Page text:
What happened when Prince Harry visited Brockholes Nature Reserve?

Prince Harry at Brockholes by Paul Heyes

Prince Harry at Brockholes by Paul Heyes - Credit: Paul Heyes

Prince Harry’s tour of Lancashire included meeting young people taking part in an innovative ‘ecotherapy’ scheme. Alan Wright reports

Crowds scenes during the royal visit by Paul Heyes

Crowds scenes during the royal visit by Paul Heyes - Credit: Paul Heyes

PRINCE Harry received a warm and wild welcome to Lancashire’s youngest nature reserve where he had an opportunity to learn more about a pioneering scheme using nature to help young people coping with mental health issues.

During his visit to Brockholes, near Preston, he spoke to members of a collaborative team running the Myplace project as well as some of the young people who are benefitting from what’s known as ‘ecotherapy’.

Myplace, run in outdoor locations in Preston, Chorley and East Lancashire, is a partnership between Lancashire Care NHS Foundation Trust and The Lancashire Wildlife Trust, reaching out to young people who may be experiencing a variety of problems.

The Prince spoke to many of the participants in the project as they took part in activities in the ‘Viking Woodland’ at Brockholes. He joined in dead-hedging, bushcraft and mindfulness sessions and also chatted to young people involved in cooking bread and marshmallows over a log fire.

Prince Harry in the woods at Brockholes by Paul Heyes

Prince Harry in the woods at Brockholes by Paul Heyes - Credit: Paul Heyes

These activities offer young people opportunities to develop new skills and increase their self-esteem, building resilience and self-confidence while also improving environments for local communities. It is funded by the European Social Fund and the National Lottery.

Wildlife Trust chief executive officer Anne Selby said: ‘This visit has put the spotlight on our innovative project with the NHS. Prince Harry is clearly passionate about the subject of mental health and was so natural with the young people.

‘He showed real compassion to the participants who have struggled with mental health issues. He noticed one of the attendees looked overwhelmed, he circled back to reassure her and listened for a moment. ‘He is on a real mission for mental health issues to be de-stigimatised, the biggest prize is for this sort of approach to be normalised and part of the system nationally,’ added Anne.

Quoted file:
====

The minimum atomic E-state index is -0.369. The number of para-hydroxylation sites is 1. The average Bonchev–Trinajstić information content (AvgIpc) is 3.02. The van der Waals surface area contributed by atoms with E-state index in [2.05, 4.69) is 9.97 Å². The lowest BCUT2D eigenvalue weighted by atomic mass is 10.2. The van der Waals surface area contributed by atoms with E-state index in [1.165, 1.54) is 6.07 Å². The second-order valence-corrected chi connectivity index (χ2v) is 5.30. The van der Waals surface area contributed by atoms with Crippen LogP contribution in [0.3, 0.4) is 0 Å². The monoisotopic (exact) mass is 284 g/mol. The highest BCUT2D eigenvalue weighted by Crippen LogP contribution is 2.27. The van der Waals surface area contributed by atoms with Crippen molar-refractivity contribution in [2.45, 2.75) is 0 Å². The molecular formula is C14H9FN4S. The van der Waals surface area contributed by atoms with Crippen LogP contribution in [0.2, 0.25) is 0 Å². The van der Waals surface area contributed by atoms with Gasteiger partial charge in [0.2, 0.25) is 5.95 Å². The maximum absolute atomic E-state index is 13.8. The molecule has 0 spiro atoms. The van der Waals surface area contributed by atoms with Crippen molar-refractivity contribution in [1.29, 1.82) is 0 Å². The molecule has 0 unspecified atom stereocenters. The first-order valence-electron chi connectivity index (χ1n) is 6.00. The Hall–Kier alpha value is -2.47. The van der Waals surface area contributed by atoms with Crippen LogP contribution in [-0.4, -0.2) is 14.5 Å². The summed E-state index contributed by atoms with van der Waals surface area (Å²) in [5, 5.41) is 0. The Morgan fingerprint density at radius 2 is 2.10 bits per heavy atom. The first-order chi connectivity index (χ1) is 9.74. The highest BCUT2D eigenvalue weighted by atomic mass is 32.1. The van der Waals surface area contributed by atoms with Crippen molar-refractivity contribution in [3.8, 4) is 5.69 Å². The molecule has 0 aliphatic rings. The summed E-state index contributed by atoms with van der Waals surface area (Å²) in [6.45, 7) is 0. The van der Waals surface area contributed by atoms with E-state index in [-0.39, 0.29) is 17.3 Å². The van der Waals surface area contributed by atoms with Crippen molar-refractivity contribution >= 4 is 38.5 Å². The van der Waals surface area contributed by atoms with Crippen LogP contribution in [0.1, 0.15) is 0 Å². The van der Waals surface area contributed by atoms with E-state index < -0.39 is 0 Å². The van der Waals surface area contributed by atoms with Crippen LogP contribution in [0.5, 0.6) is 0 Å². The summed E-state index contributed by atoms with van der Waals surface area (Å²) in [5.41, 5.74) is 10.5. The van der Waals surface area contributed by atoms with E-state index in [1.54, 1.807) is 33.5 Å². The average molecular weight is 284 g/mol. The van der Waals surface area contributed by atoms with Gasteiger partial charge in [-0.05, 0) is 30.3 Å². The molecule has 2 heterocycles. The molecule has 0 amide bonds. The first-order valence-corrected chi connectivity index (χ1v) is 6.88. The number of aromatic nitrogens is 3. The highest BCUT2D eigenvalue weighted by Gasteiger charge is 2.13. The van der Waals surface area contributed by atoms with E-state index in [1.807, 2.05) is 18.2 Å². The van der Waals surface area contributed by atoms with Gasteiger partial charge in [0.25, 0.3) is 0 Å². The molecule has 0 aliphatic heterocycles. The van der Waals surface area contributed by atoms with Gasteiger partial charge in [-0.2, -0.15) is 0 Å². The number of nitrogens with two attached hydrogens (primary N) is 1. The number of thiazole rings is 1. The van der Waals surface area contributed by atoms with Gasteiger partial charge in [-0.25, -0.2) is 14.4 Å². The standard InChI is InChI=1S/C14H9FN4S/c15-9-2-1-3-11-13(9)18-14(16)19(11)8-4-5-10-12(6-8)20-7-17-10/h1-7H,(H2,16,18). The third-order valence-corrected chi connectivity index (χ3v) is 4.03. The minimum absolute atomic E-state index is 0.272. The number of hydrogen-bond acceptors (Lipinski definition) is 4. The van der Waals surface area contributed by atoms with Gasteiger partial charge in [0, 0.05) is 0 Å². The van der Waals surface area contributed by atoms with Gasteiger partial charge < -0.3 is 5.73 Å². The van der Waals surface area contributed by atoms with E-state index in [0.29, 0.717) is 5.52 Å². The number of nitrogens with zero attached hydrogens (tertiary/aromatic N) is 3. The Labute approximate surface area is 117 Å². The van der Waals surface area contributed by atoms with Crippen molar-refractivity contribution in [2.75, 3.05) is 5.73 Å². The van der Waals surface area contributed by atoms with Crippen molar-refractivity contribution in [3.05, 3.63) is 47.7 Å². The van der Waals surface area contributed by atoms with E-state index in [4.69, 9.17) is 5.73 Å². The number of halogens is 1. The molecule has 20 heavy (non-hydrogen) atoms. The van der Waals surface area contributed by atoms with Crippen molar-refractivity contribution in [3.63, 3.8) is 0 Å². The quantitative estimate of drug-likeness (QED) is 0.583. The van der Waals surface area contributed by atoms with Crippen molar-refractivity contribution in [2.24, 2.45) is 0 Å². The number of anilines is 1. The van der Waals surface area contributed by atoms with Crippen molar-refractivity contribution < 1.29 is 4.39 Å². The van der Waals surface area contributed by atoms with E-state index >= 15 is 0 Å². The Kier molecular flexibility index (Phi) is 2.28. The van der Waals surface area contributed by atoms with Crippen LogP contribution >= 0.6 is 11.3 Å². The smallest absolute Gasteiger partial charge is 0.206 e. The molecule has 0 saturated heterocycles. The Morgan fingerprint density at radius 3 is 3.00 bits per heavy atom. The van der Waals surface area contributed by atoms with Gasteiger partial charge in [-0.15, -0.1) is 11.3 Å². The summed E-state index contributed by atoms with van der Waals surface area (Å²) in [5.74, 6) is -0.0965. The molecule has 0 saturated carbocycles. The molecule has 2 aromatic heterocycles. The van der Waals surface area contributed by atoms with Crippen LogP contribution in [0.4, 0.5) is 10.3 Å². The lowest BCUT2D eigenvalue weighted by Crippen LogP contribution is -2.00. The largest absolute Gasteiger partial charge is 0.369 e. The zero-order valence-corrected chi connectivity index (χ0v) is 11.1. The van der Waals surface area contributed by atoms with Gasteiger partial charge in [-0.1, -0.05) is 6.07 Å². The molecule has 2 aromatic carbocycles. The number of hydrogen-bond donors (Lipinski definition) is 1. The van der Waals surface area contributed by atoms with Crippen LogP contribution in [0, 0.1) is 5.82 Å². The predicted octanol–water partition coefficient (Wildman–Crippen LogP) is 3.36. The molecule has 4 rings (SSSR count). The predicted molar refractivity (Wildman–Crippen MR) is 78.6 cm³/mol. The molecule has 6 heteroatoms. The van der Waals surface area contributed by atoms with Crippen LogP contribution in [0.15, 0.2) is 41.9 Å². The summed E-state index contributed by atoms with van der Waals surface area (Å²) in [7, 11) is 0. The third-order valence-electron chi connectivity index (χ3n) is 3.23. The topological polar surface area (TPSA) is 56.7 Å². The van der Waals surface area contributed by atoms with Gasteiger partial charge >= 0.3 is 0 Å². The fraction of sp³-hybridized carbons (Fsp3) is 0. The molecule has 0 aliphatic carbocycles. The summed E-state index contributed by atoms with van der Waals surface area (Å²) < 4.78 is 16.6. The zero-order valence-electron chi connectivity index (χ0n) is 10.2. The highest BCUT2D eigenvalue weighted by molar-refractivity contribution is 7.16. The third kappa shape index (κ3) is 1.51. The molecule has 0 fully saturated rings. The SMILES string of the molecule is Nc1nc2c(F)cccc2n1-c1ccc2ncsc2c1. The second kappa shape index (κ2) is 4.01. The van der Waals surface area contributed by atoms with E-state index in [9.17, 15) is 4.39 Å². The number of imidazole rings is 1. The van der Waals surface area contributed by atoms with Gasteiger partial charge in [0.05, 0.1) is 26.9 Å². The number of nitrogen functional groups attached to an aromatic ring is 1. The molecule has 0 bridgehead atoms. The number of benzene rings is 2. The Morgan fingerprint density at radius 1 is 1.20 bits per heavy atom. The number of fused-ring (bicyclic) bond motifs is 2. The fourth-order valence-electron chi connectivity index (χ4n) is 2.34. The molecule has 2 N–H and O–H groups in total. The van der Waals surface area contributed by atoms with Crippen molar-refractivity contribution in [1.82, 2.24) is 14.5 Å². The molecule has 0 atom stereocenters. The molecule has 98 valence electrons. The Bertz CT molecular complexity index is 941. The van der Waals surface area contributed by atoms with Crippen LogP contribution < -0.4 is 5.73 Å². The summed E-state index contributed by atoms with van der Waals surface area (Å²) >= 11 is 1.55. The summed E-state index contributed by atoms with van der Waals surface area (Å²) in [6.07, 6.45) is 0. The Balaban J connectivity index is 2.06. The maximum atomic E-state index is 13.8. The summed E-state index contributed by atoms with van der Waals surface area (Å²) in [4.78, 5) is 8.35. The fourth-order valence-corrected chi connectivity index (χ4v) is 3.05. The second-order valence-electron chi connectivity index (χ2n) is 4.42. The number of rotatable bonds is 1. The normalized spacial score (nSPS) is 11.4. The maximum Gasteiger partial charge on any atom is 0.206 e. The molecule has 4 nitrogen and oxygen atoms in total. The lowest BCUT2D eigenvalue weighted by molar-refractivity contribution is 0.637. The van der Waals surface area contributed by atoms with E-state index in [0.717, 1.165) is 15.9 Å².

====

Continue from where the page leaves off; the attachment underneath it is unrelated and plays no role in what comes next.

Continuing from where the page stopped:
Most Read

‘That’s the challenge. It was really great that senior delegates from the project’s funders, Our Bright Future, Big Lottery Fund and The European Social Fund, were here. It was really good for them to see the practical side of Myplace.’

LWT Health and Skills Project Manager Mike Winstanley said: ‘Our Myplace project works with young people in Lancashire to reconnect them with nature, building confidence while encouraging them to talk about their own mental health without stigma.

‘Some of the young people have been speaking to HRH today about their own journey, describing how Myplace has helped them to recover from their own mental health conditions. I know it meant a lot to the young people to meet the Prince. They were excited to show off the project and the activities they are involved in.’

Sue Moore, chief operating officer at Lancashire Care NHS Foundation Trust, said: ‘Our partnership with the Wildlife Trust is so special because it goes such a long way in de-stigmatising mental health and giving the young people the space and confidence to talk about it with others.

‘We really believe that spending time in the outdoors can make a huge difference and minimise the impact that their mental health could have on their adult lives. HRH has made a huge impression on the young people today and I’m sure they will remember this experience for a very long time.’

During his day in Lancashire, he also visited the Norcross base of Veterans UK, UCLan’s new sports arena and he revisited St Michaels on Wyre to see how the village had recovered from the 2015 floods.